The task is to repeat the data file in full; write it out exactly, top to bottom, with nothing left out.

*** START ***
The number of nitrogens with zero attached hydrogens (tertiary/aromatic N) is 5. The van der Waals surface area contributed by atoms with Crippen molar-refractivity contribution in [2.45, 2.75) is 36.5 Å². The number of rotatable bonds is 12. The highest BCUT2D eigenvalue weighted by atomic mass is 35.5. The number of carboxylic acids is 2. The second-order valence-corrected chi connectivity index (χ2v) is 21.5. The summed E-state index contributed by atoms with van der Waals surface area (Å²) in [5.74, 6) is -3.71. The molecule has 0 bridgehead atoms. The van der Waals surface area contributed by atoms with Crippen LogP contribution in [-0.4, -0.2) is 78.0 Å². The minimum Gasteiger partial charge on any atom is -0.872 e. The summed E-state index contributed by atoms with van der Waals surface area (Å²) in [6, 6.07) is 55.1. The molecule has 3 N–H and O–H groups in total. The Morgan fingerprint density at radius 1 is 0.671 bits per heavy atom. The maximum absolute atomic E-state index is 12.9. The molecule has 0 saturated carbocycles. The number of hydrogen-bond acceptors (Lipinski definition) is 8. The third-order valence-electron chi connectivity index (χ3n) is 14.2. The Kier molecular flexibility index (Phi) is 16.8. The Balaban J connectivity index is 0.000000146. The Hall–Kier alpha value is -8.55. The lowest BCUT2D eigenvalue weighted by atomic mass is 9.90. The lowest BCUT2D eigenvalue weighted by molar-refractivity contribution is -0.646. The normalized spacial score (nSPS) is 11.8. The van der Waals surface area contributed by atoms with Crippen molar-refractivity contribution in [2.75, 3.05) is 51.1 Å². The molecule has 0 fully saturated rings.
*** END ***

The number of nitrogens with zero attached hydrogens (tertiary/aromatic N) is 5. The van der Waals surface area contributed by atoms with Crippen molar-refractivity contribution in [2.45, 2.75) is 36.5 Å². The number of rotatable bonds is 12. The highest BCUT2D eigenvalue weighted by atomic mass is 35.5. The number of carboxylic acids is 2. The second-order valence-corrected chi connectivity index (χ2v) is 21.5. The summed E-state index contributed by atoms with van der Waals surface area (Å²) in [5.74, 6) is -3.71. The molecule has 0 bridgehead atoms. The van der Waals surface area contributed by atoms with Crippen LogP contribution in [-0.4, -0.2) is 78.0 Å². The minimum Gasteiger partial charge on any atom is -0.872 e. The summed E-state index contributed by atoms with van der Waals surface area (Å²) in [6, 6.07) is 55.1. The molecule has 3 N–H and O–H groups in total. The Morgan fingerprint density at radius 1 is 0.671 bits per heavy atom. The maximum absolute atomic E-state index is 12.9. The molecule has 0 saturated carbocycles. The number of hydrogen-bond acceptors (Lipinski definition) is 8. The third-order valence-electron chi connectivity index (χ3n) is 14.2. The Kier molecular flexibility index (Phi) is 16.8. The Balaban J connectivity index is 0.000000146. The Hall–Kier alpha value is -8.55. The lowest BCUT2D eigenvalue weighted by atomic mass is 9.90. The lowest BCUT2D eigenvalue weighted by molar-refractivity contribution is -0.646. The normalized spacial score (nSPS) is 11.8. The van der Waals surface area contributed by atoms with Crippen molar-refractivity contribution in [2.75, 3.05) is 51.1 Å². The molecule has 0 fully saturated rings.